I've got some gasoline I use in the lawn mower.
Or to continue with fictional cases: Why does gasoline made from oil refined at one refinery burn more efficiently?
Gasoline boats were introduced in 1900.
In the automobile industry the state in 1905 ranked second (to Michigan) in capital invested; and was sixth in value of product, but first in the average value per car, which was $2354 ($2917 for gasoline; $2343 for electric; $673 for steam cars).
Among its manufactures are dairy products (there is a large creamery), canned goods, flour and grist mill products, gasoline engines, well-machinery, barbed wire, tiles, ploughs, windmills, cornhuskers, and hay-balers.
Owing to the difficulty and expense of securing water from running streams by gravity systems, a great variety of methods were developed of pumping water by windmills, gasoline or hot-air engines, and steam.
The fuel used was refined gasoline, and the extreme end of the tail of the fish was utilized for a storage tank with a capacity of one quart.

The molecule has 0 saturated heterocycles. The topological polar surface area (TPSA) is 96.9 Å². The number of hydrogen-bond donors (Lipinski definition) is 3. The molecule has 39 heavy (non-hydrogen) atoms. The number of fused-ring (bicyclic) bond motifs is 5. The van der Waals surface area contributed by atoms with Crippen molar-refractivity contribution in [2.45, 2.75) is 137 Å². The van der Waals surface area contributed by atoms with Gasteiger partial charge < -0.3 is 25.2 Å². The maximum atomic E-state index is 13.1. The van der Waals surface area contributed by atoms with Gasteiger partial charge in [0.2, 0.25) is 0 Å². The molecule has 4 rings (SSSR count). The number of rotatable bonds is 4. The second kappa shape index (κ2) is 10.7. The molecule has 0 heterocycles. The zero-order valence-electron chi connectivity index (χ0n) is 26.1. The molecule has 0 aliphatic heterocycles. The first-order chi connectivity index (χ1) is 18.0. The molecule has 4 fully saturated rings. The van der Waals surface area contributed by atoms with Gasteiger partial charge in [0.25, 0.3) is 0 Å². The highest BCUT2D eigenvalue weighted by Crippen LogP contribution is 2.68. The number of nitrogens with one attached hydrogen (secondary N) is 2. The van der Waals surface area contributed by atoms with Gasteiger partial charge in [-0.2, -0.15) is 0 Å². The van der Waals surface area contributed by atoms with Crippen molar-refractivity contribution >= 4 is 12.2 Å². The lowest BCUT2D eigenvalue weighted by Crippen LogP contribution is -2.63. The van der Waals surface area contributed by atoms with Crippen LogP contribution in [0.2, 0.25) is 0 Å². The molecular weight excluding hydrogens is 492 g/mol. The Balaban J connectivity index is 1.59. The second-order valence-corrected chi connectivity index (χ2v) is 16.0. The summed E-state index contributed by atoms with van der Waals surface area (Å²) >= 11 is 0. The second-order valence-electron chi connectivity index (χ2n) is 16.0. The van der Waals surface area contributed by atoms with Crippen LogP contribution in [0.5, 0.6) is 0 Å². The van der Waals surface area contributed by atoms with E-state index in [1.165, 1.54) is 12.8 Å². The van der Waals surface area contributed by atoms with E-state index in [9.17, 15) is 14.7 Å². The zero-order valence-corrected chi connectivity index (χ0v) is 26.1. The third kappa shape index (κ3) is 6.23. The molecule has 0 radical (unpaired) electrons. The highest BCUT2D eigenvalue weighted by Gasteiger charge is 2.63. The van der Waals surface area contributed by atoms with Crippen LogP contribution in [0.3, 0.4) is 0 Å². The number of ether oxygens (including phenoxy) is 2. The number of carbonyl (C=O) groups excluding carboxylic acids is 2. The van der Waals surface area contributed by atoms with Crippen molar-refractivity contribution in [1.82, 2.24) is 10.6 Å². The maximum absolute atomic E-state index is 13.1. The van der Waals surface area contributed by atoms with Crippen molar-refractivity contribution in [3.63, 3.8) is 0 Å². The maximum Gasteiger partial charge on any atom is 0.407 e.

Among other manufactures are hosiery and knit goods, overalls and suspenders, hardware, lumber, oils and varnishes, gasoline fire engines, mica insulators, agricultural implements, and wagons and carriages.
For heating purposes, the stoves employed are practically kerosene lamps of suitable construction, though gasoline is used as a domestic fuel in the United States.
By "make a car," I mean really make a car: dig iron ore out of the ground, smelt it to steel, wildcat for oil, find oil and refine it into gasoline, and so on.
The Appalachian field (Pennsylvania, New York, Ohio, West Virginia and Tennessee) produces oil rich in paraffin, practically free from sulphur and asphalt, and yielding the largest percentage of gasoline and illuminating oils.